After starting it you have to choose whether to build from Factory, Mindstorms or Creator bricks. Building from the Factory bricks allows you to order your creation online from real bricks. If you made up your mind, you can choose from half-ready models, starting from scratch or from your own earlier models.

On the left hand side you can choose the bricks - not all of them are available in all colors, this limits building a little bit. Technic elements are very rare, the selection support City-style building most (in case of the Factory bricks).

You can place new bricks with the mouse and rotate them with the arrows. The program helps you to attach new bricks to existing ones. In the Tool Box there are the following tools available:
  • Select. Selected bricks can be rotated and moved the same way as new ones. You can select single bricks, bricks within a rectangle, connected bricks etc.
  • Clone. You can copy without limits.
  • Hinge. You can rotate parts like propeller, arms and legs of minifigs, etc.
  • Paint. If the selected part is available in other colors, you can re-color it.
  • Delete.
  • Screen shot.
With a little bit of practice you can easily get this far:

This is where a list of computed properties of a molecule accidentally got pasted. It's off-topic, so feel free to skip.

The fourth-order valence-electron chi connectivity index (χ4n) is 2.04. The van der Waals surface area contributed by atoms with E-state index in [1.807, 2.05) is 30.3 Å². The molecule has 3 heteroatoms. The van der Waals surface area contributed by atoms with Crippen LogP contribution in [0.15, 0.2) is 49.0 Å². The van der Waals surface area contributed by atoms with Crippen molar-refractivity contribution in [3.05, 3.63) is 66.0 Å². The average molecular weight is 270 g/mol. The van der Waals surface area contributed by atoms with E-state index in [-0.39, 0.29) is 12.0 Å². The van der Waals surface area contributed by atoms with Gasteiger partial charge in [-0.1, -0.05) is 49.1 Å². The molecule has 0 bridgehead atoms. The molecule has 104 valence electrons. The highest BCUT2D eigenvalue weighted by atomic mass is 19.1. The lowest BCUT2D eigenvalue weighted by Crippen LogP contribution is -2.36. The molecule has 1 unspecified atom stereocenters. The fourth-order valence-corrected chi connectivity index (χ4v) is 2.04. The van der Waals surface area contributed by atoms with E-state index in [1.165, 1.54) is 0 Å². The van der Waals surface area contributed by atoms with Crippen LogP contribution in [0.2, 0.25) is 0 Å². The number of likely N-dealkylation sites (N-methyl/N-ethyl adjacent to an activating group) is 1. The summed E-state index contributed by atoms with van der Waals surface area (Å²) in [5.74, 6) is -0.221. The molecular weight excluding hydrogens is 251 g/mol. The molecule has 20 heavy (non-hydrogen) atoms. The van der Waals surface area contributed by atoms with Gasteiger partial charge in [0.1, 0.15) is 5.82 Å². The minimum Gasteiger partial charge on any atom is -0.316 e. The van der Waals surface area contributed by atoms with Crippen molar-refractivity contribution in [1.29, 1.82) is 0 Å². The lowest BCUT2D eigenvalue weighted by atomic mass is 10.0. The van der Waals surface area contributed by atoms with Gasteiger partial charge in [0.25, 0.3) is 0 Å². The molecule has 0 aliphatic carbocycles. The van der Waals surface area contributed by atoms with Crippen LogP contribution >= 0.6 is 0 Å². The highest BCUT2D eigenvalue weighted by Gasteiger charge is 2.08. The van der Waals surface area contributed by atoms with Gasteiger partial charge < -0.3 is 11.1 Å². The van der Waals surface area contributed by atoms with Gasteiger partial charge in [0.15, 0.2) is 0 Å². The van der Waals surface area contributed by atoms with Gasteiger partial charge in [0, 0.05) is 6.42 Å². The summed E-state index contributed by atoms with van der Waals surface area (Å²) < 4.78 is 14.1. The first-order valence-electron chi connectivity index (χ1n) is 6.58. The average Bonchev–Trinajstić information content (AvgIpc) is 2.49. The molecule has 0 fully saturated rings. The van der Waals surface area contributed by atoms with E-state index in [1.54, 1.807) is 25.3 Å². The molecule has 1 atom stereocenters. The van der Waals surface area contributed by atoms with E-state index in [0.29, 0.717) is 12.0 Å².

Once this is done you can go to view mode, rotate it and make pictures:

In Building Guide Mode it even creates building instructions that can be saved as HTML:

When done you can upload your model to (after registration). You can even order your own or others' sets - it is not more expensive than a factory set with the same number of bricks.

Some experience:
  • LDD does not let you build if the bricks do not fit. There are some borderline cases though that fit in reality but not according to LDD.
  • With larger models it happens sometimes that small errors accumulate and some bricks do not fit unexpectedly. For example I have managed to save a design that LDD could not load the next time because of this.
  • Bricks available in the Factory change a little bit over time. It is possible that you could order a set yesterday but not today.
  • Create building instructions may take minutes if the model is large.
  • A "Mirror building mode" would be very useful - SR 3D Builder is better here.
As usual we have more pics in the album. Have fun!